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It was just a game of golf. Rory McIlroy comes out swinging after his round with Trump

By Chris McCullough

Golfing ace Rory McIlroy last night hit out at critics who attacked him for playing golf with controversial US President Donald Trump.

McIlroy defended his decision to engage with President Trump, and lashed out at those who'd called him a 'fascist' and a 'bigot' for doing so.

"Last week, I was invited to play golf with the President of the United States", the former world No 1 tweeted.

"Whether you respect the person who holds that position or not, you respect the office that he holds," the golfer wrote.

"This wasn't an endorsement nor a political statement of any kind.

"It was, quite simply, a round of golf.

"Golf was our common ground, nothing else.

"I've travelled all over the world and have been fortunate enough to befriend people from many different countries. beliefs and cultures."

He slammed the abuse he had received as "ridiculous".

"To be called a fascist and a bigot by some people because I spent time in someone's company is just ridiculous," he wrote.

"I hope, to some degree, this clarifies my decision to accept the invitation that was extended to me."

And in a cheery sign-off aimed at his fans, the world-famous sportsman added: "Thanks to everyone for your continued support, and I look forward to making my comeback in Mexico next week."

In an newspaper interview earlier this week, Rory had opened up about his interest in US politics, admitting to being 'massively' interested in the US political scene - even though he was never interested in politics in Northern Ireland.

The Holywood native, who is now resident in Florida, spoke about his new-found interest in the 'phenomenon' of US politics, saying: 'the whole circus, this big show is intriguing to watch.'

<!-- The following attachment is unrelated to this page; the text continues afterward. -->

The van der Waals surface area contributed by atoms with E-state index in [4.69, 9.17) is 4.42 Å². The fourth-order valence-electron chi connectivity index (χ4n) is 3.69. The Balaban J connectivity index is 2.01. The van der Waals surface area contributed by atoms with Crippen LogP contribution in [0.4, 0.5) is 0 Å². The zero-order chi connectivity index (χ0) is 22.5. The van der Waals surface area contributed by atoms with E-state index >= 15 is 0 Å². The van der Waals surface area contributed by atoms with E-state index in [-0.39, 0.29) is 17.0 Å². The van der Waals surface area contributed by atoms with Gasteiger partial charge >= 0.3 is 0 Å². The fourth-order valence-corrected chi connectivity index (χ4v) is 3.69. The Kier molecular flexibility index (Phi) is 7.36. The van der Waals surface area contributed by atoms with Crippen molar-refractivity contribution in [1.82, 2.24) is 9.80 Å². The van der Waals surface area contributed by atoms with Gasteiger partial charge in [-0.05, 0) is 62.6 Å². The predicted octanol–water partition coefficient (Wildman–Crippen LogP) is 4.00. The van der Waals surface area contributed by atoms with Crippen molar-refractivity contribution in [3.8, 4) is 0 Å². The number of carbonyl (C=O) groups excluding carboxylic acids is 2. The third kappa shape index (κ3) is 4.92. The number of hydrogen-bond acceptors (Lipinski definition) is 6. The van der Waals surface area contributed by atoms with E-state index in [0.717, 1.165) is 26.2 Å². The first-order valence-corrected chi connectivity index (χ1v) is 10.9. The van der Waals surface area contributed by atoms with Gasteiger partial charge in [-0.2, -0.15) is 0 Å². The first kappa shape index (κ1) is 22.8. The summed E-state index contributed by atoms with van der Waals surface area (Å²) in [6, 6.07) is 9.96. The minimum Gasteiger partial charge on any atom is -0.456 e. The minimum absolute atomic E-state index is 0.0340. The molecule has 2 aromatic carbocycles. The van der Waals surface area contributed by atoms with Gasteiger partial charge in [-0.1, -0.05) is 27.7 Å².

His forthright Twitter comments last night follow a wave of criticism he received after accepting an invitation from President Trump to play a round of golf at the Trump International in Florida.

The US President is also a huge golfing fanatic and owns several plush courses around the world. He was delighted to get a chance to tee-off alongside the former world number one.

Speaking about his admiration for the president, Rory said: "I really got into it once Trump ran because I knew him a little bit but at the same time, I was intrigued how a successful businessman could transition into running for the highest office in the land.

"It is a totally different process from the UK. He obviously came at it from a completely different angle; I've said it to the man himself.

On a Tuesday night at a tournament, if there was a live [political] debate, I would get room service, stick on CNN and just watch.

"It was pure entertainment, even if you didn't understand politics, it was this complete phenomenon. Something like this probably won't happen again in our lifetime. I'm very attuned to it," he said.

Rory watches lots of news.

"You can't avoid it. I had no interest in politics until a couple of years ago; now I can't seem to get away from it.

"I feel like I've stayed unpolitical in terms of Northern Ireland and all that goes on there but because I'm not an American I don't feel a real part of it; I'm just interested by the phenomenon of it all. I don't really care about the policies. The whole circus, this big show is intriguing to watch," he said.

McIlroy admitted that golf does not consume his life and that he expects some changes to come once he gets married to fiancee Erica Stoll.

"I'm a golfer, but golf doesn't consume me," he said. "It's a big part of my life, but not all of it. I have other things that I'm interested in and passionate about."

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